Commodity indices like the MCX iCOMDEX index family are constituted of futures contracts, unlike the equity indices that are based on cash prices. This makes commodity indices unique.
What are their unique characteristics?
Firstly, the construction of commodity indices are often based on some unique principles. The MCX iCOMDEX, for instance, takes into account the physical market size of the commodities across the country while determining the weights of the respective index constituents.
Secondly, every constituent contract of a commodity index has a definite life and ‘expires’ at the end of this life. For continuity of the index, therefore, the constituent contracts are ‘rolled over’ from one expiry to another. The roll over happens on pre-decided dates called ‘roll over days’. The rollover days of the MCX iCOMDEX Bullion Index, for instance, are two business days just before the first day of staggered delivery tender period of MCX Gold or MCX Silver futures contracts.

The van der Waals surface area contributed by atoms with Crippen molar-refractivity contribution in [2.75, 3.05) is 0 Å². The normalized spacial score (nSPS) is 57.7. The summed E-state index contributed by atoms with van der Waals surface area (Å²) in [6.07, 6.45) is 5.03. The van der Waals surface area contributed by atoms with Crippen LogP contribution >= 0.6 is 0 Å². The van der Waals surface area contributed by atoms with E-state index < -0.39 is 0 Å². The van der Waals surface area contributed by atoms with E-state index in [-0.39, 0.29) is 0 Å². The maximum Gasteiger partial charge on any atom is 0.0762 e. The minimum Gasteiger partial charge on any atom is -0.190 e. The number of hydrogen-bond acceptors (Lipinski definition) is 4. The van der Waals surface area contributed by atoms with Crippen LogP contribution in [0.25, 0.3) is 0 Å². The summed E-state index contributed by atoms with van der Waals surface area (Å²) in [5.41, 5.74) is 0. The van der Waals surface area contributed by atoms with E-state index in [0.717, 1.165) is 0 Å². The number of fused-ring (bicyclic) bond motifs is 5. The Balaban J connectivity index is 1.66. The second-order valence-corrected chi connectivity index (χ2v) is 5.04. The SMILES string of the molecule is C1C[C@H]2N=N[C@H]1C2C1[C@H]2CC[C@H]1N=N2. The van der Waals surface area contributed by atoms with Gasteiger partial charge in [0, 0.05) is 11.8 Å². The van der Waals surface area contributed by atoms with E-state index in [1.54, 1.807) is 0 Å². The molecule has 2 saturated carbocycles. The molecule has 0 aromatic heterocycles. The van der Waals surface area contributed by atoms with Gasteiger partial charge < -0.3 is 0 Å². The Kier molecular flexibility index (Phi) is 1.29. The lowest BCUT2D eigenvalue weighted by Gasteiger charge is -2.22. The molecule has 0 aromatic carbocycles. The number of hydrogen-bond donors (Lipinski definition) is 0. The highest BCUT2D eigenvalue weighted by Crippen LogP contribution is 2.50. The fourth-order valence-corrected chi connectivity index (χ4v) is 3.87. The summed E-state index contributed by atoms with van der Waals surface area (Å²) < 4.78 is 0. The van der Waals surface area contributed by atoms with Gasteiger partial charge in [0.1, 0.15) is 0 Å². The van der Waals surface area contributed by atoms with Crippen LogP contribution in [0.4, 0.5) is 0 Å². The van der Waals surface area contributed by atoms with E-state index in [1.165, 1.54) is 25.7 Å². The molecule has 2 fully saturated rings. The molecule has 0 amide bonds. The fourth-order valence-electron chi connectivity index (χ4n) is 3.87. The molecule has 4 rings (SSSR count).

Thirdly, as the constituent contracts roll over between two expiries, the index captures the difference between the returns of the two expiries. In doing so, it gives rise to a ‘roll return’. That is why commodity indices like MCX iCOMDEX are referred to as ‘excess returns’ indices, which means that the index investor gets a ‘roll return’ over and apart from the return from the price movement of the constituent commodities.
How does the ‘rollover’ of the index constituents take place?
Watch out this space next week.